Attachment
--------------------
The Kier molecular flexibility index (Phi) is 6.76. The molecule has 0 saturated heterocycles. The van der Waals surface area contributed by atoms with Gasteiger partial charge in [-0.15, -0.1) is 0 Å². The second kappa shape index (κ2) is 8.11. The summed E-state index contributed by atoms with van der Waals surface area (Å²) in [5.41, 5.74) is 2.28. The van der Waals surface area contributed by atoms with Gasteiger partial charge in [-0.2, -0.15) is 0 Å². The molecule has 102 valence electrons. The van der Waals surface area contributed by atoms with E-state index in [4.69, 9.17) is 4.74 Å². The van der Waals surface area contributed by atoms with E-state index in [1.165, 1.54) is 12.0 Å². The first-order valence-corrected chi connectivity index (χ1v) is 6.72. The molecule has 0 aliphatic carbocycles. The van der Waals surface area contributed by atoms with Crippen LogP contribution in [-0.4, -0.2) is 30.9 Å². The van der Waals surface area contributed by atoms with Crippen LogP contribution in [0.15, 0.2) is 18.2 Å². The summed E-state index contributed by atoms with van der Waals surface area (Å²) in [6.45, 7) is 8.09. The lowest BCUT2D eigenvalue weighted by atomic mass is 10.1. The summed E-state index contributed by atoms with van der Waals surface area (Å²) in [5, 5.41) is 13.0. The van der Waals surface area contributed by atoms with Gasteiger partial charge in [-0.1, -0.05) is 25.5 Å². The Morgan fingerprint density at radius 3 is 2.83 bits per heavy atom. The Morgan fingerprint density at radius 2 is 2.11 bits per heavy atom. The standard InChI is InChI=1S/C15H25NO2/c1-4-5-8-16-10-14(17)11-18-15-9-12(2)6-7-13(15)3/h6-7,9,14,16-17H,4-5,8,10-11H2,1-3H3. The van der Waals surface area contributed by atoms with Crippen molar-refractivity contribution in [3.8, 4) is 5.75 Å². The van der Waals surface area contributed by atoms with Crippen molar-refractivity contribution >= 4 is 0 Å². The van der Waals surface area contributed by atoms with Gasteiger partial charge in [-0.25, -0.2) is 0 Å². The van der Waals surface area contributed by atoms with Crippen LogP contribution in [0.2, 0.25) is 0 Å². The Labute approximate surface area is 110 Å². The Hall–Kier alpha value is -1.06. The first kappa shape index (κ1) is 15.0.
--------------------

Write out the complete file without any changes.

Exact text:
The Kier molecular flexibility index (Phi) is 6.76. The molecule has 0 saturated heterocycles. The van der Waals surface area contributed by atoms with Gasteiger partial charge in [-0.15, -0.1) is 0 Å². The second kappa shape index (κ2) is 8.11. The summed E-state index contributed by atoms with van der Waals surface area (Å²) in [5.41, 5.74) is 2.28. The van der Waals surface area contributed by atoms with Gasteiger partial charge in [-0.2, -0.15) is 0 Å². The molecule has 102 valence electrons. The van der Waals surface area contributed by atoms with E-state index in [4.69, 9.17) is 4.74 Å². The van der Waals surface area contributed by atoms with E-state index in [1.165, 1.54) is 12.0 Å². The first-order valence-corrected chi connectivity index (χ1v) is 6.72. The molecule has 0 aliphatic carbocycles. The van der Waals surface area contributed by atoms with Crippen LogP contribution in [-0.4, -0.2) is 30.9 Å². The van der Waals surface area contributed by atoms with Crippen LogP contribution in [0.15, 0.2) is 18.2 Å². The summed E-state index contributed by atoms with van der Waals surface area (Å²) in [6.45, 7) is 8.09. The lowest BCUT2D eigenvalue weighted by atomic mass is 10.1. The summed E-state index contributed by atoms with van der Waals surface area (Å²) in [5, 5.41) is 13.0. The van der Waals surface area contributed by atoms with Gasteiger partial charge in [-0.1, -0.05) is 25.5 Å². The Morgan fingerprint density at radius 3 is 2.83 bits per heavy atom. The Morgan fingerprint density at radius 2 is 2.11 bits per heavy atom. The standard InChI is InChI=1S/C15H25NO2/c1-4-5-8-16-10-14(17)11-18-15-9-12(2)6-7-13(15)3/h6-7,9,14,16-17H,4-5,8,10-11H2,1-3H3. The van der Waals surface area contributed by atoms with Crippen molar-refractivity contribution in [3.8, 4) is 5.75 Å². The van der Waals surface area contributed by atoms with Crippen molar-refractivity contribution >= 4 is 0 Å². The van der Waals surface area contributed by atoms with Gasteiger partial charge in [-0.25, -0.2) is 0 Å². The van der Waals surface area contributed by atoms with Crippen LogP contribution in [0.2, 0.25) is 0 Å². The Labute approximate surface area is 110 Å². The Hall–Kier alpha value is -1.06. The first kappa shape index (κ1) is 15.0.